Alternatively, the rear LCD in LiveView mode can be used to adjust focus, but I found this more cumbersome and imprecise than using the viewfinder. The focus peaking in LiveView was too unreliable, often highlighting areas that were clearly out of focus, or just highlighting too much of the scene, it is not something I would rely on for consistent and critical results.
The headline feature of the latest Monochrom is the 60-megapixel sensor, which in practice provided exceptional image quality when everything went well. Designed specifically for black and white photography, the M11 Monochrom doesn't require the use of color filters or demosaicing algorithms to produce its images. This direct correspondence between each photosite and the resulting pixel should result in an increase in effective resolution compared to color sensors. Additionally, the camera does not feature an anti-aliasing filter, which should enhance the sharpness of images straight out of the camera.
Photos are incredibly sharp and detailed, but with increased clarity, it is much easier to spot imperfections in your images, and when shooting on a manual focus camera, this becomes more crucial. Very slight misses in focus might have gone unnoticed in lesser resolutions, but when blown up one hundred percent in editing, these mistakes become startlingly clear. For the use case of this camera, mostly reportage street photography, 60 megapixels might well be overkill, although it does give more room to crop images tighter.
Handily the sensor can also be switched into 30 megapixels or 18 megapixels, which Leica claims offers an increased stop of dynamic range. I tried this out, and the results were not immediately obvious in real-world tests, but for street scenes with lots of light and shadow, any increase in dynamic range is a very welcome addition when it comes to editing.
I can’t say for certain that the Leica M11 Monochrom produces images that are better than any other color camera converted to (or shot in) black and white. When compared to a Canon mirrorless camera, images converted through Adobe Lightroom to black and white were fairly indistinguishable next to the M11 Monochrom on screen. Alternatively, Fujifilm’s black and white Acros film simulation provided more 'ready to share' JPEG images, as I found myself wanting to perform minor tweaks on the majority of the Leica JPEGs.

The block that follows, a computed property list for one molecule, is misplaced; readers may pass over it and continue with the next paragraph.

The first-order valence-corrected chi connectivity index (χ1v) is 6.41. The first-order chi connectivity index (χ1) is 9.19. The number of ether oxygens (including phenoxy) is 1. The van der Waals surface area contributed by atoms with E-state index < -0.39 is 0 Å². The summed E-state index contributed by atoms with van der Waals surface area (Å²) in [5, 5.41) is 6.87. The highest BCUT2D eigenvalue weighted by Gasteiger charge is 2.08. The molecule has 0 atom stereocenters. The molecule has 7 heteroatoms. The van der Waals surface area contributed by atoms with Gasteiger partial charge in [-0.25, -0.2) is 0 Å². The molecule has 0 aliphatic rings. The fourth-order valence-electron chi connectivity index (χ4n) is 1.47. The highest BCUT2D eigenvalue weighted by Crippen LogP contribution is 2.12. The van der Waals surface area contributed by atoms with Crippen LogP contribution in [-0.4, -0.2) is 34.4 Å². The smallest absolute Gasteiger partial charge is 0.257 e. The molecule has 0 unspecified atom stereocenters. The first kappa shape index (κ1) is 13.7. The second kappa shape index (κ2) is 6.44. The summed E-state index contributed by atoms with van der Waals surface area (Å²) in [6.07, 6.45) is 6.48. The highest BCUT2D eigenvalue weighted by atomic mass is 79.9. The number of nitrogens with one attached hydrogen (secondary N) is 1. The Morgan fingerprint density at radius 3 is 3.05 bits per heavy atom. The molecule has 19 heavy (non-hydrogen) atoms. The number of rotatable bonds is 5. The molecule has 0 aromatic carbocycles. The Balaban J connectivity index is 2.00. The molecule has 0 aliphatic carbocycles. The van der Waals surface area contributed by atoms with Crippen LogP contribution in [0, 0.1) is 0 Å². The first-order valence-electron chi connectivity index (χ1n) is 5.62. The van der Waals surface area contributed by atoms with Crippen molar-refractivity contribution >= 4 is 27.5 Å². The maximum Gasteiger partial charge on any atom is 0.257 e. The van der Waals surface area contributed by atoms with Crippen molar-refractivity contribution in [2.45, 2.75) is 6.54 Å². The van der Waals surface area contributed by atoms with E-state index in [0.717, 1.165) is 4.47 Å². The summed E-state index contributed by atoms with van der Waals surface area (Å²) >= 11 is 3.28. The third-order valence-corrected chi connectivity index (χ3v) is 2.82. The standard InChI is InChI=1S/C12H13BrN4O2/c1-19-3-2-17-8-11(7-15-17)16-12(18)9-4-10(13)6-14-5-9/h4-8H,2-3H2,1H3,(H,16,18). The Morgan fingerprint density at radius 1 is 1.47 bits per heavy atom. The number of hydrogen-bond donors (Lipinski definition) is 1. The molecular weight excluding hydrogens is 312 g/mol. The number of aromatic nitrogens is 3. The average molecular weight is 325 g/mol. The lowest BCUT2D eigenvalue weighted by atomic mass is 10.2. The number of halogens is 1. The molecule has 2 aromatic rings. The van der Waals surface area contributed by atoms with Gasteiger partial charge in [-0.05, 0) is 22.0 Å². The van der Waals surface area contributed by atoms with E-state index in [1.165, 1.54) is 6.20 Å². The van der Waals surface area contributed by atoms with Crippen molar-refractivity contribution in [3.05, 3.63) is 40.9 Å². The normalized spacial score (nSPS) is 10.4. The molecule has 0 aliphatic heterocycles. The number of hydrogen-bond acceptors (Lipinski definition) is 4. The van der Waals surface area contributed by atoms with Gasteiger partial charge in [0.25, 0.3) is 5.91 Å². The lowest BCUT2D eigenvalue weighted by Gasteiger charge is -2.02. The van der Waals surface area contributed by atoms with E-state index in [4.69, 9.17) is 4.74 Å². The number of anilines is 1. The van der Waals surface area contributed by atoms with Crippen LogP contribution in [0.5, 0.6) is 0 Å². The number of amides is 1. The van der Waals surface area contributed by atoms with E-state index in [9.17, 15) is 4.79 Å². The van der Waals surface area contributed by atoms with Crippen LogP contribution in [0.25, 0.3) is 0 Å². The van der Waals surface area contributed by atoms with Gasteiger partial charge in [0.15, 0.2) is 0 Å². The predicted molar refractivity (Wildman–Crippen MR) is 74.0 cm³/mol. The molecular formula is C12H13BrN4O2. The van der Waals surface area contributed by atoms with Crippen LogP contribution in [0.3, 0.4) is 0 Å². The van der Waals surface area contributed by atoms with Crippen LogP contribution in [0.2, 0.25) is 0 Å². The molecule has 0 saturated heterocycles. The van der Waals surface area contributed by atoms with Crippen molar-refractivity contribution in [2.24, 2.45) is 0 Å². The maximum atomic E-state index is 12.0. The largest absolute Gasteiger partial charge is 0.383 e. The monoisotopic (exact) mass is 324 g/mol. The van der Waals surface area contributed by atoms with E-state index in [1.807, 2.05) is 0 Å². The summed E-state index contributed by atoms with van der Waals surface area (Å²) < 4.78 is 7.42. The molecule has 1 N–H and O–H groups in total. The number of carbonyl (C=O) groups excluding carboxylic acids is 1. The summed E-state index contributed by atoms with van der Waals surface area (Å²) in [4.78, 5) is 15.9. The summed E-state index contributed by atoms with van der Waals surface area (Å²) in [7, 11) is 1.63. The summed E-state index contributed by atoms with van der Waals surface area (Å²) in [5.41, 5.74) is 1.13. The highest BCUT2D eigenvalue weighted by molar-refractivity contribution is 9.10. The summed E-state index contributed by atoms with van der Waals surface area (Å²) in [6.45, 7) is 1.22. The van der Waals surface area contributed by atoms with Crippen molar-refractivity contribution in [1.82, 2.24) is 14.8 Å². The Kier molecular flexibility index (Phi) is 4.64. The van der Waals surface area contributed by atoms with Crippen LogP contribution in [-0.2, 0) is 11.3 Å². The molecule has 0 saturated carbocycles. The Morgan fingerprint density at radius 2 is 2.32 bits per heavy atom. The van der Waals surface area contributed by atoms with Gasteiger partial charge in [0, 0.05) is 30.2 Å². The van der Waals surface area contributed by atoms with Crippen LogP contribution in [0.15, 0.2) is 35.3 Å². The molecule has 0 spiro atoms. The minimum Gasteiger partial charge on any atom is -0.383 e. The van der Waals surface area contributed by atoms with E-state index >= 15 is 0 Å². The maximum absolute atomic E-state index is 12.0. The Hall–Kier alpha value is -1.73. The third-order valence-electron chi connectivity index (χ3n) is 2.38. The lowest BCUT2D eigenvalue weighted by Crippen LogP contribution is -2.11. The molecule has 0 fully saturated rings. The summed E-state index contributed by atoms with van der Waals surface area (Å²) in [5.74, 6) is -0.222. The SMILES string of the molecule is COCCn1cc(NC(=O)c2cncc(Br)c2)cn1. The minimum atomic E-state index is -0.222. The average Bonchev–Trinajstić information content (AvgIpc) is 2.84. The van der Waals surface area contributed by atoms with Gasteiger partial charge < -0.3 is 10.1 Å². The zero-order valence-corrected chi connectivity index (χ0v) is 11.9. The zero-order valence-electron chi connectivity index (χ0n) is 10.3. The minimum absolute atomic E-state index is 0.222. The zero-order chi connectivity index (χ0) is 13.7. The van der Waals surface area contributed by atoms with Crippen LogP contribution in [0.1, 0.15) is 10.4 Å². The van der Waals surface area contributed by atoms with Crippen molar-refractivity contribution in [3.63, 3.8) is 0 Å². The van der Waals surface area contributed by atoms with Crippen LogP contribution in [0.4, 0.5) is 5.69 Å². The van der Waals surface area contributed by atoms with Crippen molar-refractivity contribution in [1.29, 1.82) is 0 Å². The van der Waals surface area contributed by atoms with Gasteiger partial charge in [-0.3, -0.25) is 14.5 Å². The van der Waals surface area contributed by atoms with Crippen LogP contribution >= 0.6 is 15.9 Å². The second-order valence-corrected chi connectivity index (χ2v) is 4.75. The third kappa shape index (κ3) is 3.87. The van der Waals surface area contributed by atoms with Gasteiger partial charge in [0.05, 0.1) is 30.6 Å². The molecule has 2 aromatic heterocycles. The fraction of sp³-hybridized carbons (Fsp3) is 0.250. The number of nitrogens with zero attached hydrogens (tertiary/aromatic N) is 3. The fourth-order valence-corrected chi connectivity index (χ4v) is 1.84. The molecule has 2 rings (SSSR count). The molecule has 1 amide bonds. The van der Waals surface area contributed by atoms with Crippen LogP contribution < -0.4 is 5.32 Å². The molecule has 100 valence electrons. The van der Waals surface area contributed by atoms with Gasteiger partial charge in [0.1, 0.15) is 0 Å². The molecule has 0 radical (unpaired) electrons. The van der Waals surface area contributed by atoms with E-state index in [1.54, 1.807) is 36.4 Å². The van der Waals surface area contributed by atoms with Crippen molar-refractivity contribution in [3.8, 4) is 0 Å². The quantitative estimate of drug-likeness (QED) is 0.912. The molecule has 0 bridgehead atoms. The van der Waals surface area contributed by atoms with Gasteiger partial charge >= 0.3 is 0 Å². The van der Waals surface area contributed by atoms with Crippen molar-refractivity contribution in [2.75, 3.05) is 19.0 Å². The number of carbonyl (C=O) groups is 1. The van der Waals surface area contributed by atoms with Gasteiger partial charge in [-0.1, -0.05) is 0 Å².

Editing images from the M11 Monochrom can also be less precise, as it does not have access to the RGB data from a color sensor, so individual colors like blue skies or skin tones cannot be edited independently from other colors. This is easily fixed by selecting areas of the image using editing software tools but adds an additional and otherwise unnecessary step over color sensor cameras.
However, for those in the know, there is a 'look' to Leica images from its astoundingly good range of M lenses. And this is what it comes back to, Leica cameras are just exceptionally good to shoot with. I found myself enjoying shooting much more with the M11 Monochrom than with other cameras. As a keen film photographer who cannot keep up with the expense of film, shooting with the M11 gave me the film photography experience I crave with none of the anxiety about wasted frames.
I had become unaware of how much I relied on the automatic functions of my digital cameras, and using the M11 Monochrom was a huge breath of fresh air. Can I use it for all my critical photo work, absolutely not, but for its intended purpose it is a fantastic photography experience and produces excellent results.